Tumor Oxygen Level And Blood Flow Fluctuate, Duke Scientists Discover

April 14, 1999

PHILADELPHIA -- In a discovery that might help explain why widely used cancer therapies are less than optimal, Duke University Medical Center researchers have found that a tumor's oxygen level and blood flow can fluctuate rapidly. The Duke animal study, which contradicts previous assumptions about tumors, could be important because the two major cancer treatments, radiation and chemotherapy, depend on a constant high oxygen level and steady blood flow within a tumor, scientists said. "These fluctuations in oxygen level and blood flow are not predictable and might represent an impediment to radiation therapy and drug therapy," said Mark Dewhirst, co-director of the radiation oncology and hyperthermia program at Duke Comprehensive Cancer Center and associate professor of pathology. "Before this work, there was no way to reliably measure these values."

Dewhirst prepared the findings for presentation Tuesday at an American Association for Cancer Research meeting. His study, which was done in collaboration with Rod Braun, assistant professor in radiation oncology, was funded by the National Cancer Institute. A report based on the results of this study has been accepted for publication by the American Journal of Physiology. High oxygen levels are crucial for effective radiation therapy, Dewhirst explained, because radiation kills tumor cells by forming oxygen radicals -- highly reactive oxygen atoms that damage DNA.

Chemotherapy might be affected by the fluctuations, Dewhirst said, because if tumor blood flow drops, the drugs might not be delivered efficiently throughout the tumor.

While low oxygen levels, called hypoxia, are known to exist in certain tumors, researchers had not measured changes in oxygen levels over time. In the current study, Dewhirst and his colleagues measured oxygen levels in mammary tumors in seven rats using an electrochemical probe that produces an electrical current depending on the amount of oxygen present in the tissue.

The scientists found unexpectedly that no tumor had stable oxygen levels. According to Dewhirst, 60 percent of their measurements demonstrated acute hypoxia -- in which oxygen levels dipped below the cutoff point for hypoxia of 10 mm of oxygen pressure. A full 25 percent of measurements were chronically hypoxic -- never above 10 mm of oxygen -- a condition known to increase tumor radiation resistance. The remainder, 15 percent, had oxygen levels that were always higher than 10 mm but still were not stable.

The clinical implications of such fluctuations could be serious, Dewhirst said. For example, fluctuations from low to high oxygen levels might reduce sensitivity to radiation, even for those tumors usually above hypoxic levels. In particular, the large fluctuations might be enough to simulate a condition called "hypoxia-reoxygenation injury" that can occur when oxygen levels increase in oxygen-starved tissues, Dewhirst said.

When oxygen is suddenly restored to an oxygen-deprived area, an enzyme called xanthine oxidase produces oxygen radicals from the newly supplied oxygen, leading to tissue damage. This hypoxia-reoxygenation injury can occur in conditions such as a stroke: a brain region already damaged by low-oxygen from the cutoff of blood flow can suffer additional damage when oxygen is restored, due to xanthine oxidase.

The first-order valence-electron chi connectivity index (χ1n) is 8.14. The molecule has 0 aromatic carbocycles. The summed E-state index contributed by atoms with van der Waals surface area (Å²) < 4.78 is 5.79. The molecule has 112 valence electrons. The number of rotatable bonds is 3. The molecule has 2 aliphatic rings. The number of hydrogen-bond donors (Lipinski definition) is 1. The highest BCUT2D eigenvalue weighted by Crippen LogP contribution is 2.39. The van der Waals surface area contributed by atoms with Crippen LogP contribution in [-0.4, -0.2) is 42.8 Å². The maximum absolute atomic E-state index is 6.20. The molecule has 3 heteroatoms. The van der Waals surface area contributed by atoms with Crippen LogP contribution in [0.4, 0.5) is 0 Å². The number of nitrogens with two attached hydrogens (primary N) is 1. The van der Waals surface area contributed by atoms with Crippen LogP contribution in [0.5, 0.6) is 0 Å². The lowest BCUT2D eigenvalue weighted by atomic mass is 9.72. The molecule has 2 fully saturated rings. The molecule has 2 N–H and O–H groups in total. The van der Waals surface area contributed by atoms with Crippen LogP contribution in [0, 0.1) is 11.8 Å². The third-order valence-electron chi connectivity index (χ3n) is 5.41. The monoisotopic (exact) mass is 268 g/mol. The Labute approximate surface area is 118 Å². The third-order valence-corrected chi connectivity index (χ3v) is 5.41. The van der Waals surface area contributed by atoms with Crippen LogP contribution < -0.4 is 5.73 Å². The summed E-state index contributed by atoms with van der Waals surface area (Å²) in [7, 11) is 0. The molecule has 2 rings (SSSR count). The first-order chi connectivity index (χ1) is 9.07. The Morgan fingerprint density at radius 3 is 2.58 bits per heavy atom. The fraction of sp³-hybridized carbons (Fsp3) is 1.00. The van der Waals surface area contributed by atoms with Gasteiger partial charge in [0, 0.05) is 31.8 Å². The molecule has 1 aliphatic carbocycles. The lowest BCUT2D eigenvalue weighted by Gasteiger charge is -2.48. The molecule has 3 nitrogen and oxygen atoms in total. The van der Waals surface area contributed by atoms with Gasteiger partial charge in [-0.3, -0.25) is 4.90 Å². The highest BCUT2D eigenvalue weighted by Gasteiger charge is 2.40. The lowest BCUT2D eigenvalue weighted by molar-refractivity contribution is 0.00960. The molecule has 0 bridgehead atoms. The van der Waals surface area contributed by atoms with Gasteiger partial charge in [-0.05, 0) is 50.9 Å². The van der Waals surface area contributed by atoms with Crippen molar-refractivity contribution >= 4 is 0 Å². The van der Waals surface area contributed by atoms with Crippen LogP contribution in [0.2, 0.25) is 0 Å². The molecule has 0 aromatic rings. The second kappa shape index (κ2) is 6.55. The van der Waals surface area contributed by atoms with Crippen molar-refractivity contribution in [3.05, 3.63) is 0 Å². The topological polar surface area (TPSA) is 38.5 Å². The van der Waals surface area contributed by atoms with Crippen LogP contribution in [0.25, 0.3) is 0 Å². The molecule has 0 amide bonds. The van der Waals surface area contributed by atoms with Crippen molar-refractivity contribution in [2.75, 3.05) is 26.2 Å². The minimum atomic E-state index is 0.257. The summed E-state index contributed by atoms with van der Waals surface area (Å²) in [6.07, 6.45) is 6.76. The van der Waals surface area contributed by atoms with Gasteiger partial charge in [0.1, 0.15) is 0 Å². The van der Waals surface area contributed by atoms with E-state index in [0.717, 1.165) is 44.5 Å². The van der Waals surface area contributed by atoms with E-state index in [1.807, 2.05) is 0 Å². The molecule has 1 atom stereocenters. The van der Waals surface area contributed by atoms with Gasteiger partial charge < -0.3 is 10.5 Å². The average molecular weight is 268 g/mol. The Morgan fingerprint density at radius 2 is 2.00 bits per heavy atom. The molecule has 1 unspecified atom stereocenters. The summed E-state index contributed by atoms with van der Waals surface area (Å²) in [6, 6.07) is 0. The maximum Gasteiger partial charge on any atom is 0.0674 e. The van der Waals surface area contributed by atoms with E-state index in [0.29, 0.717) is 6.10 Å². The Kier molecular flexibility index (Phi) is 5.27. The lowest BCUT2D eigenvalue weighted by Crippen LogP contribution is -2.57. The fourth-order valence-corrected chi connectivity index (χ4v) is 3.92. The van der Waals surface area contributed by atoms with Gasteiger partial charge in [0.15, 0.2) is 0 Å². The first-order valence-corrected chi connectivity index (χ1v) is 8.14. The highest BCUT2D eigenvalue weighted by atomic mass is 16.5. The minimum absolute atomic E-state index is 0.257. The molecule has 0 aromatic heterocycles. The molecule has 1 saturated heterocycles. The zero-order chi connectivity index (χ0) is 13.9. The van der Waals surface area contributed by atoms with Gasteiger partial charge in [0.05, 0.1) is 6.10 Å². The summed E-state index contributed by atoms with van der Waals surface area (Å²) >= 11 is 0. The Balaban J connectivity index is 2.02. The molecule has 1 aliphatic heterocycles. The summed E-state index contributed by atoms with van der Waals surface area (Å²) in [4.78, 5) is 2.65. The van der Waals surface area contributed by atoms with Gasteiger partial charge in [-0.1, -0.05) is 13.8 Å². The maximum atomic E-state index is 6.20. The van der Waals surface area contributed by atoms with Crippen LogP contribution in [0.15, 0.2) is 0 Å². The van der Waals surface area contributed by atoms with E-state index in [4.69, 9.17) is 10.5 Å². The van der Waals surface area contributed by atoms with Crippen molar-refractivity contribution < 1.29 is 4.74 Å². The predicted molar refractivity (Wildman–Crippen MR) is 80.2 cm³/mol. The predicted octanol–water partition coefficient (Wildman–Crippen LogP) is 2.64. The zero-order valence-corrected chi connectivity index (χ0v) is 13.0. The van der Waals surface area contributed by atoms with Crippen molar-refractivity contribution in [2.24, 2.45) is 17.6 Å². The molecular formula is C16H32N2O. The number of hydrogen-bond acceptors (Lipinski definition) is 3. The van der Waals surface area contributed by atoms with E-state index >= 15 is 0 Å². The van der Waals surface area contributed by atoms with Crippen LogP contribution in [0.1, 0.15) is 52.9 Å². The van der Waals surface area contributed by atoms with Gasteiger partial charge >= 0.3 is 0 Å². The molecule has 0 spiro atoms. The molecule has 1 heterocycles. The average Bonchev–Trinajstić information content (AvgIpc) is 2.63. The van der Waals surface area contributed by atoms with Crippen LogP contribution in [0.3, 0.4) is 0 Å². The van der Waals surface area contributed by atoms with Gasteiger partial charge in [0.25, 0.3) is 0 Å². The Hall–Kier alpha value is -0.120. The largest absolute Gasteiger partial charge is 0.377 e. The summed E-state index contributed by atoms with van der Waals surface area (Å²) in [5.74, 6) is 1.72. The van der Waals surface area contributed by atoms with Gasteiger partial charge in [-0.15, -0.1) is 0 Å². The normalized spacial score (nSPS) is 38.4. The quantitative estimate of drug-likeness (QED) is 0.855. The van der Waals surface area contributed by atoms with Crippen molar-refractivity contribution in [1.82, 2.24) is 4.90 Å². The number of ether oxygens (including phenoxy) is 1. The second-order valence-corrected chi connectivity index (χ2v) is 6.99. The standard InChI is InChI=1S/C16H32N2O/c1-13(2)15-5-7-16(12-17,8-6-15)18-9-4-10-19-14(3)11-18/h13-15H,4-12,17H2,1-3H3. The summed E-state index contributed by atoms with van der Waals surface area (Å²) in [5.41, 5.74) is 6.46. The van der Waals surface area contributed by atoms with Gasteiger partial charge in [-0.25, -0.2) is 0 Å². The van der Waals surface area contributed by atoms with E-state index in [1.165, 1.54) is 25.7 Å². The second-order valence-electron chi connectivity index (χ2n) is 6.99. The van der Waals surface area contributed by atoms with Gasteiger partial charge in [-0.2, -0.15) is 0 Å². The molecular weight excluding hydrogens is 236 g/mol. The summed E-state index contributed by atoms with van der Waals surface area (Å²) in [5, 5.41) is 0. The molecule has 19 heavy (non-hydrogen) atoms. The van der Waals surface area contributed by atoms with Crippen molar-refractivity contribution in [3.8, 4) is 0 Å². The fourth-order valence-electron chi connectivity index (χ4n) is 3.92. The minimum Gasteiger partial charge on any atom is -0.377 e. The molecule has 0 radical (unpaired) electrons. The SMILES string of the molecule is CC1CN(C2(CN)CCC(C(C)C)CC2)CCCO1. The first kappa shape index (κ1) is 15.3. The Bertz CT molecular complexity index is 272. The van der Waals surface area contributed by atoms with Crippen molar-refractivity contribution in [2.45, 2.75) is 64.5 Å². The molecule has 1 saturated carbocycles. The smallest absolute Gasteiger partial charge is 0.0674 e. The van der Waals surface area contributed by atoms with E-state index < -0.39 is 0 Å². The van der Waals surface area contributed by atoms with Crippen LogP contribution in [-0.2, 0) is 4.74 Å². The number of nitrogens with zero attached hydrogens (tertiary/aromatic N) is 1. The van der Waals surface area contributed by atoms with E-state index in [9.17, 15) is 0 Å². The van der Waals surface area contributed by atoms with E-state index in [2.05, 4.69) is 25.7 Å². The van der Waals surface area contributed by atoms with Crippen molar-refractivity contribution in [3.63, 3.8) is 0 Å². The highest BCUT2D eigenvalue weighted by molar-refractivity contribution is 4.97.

Cells that survive hypoxia-reoxygenation injury are likely to have developed defenses against damage from oxygen radicals, Dewhirst said. Likewise, tumor cells could develop protection against oxygen radicals if the oxygen level fluctuation is enough to mimic hypoxia reoxygenation. Thus, even if the tumor is irradiated at a time when the oxygen level is high and radiation should work, the tumor might not respond to therapy.

To understand whether such fluctuations also are present in other tissues, the researchers compared measurements in tumors to those in rat leg muscle. While they found similar frequencies of fluctuations in both tissues, the size of the fluctuations was much larger in tumor than in muscle, Dewhirst said.

He speculates that a phenomenon known as "vascular remodeling" -- in which blood vessels are formed and die quickly, quickly changing blood flow patterns within a tumor -- might underlie the mechanism responsible for the rapid, large fluctuations within tumors.

Another hypothesis is that the low tumor oxygen levels might stimulate structural changes in red blood cells, causing the blood to thicken and thus reducing blood flow.

The researchers still have to test these ideas. In further research, they will evaluate the different mechanistic possibilities in their rat model by blocking the involved pathways. For example, to test the impact of vascular remodeling, they plan to use "angiogenesis" inhibitors -- chemicals that prevent new blood vessels from forming.

The researchers also will seek to discover whether their findings in the rat tumors apply to other tumors and other animals. A collaboration with the North Carolina Veterinary School in Raleigh will allow them to take measurements on dogs who are routinely brought in for cancer treatment.

Dewhirst emphasized the importance of making measurements of tumor oxygenation and blood flow in human tumors as soon as the technology is available.

Duke University Medical Center

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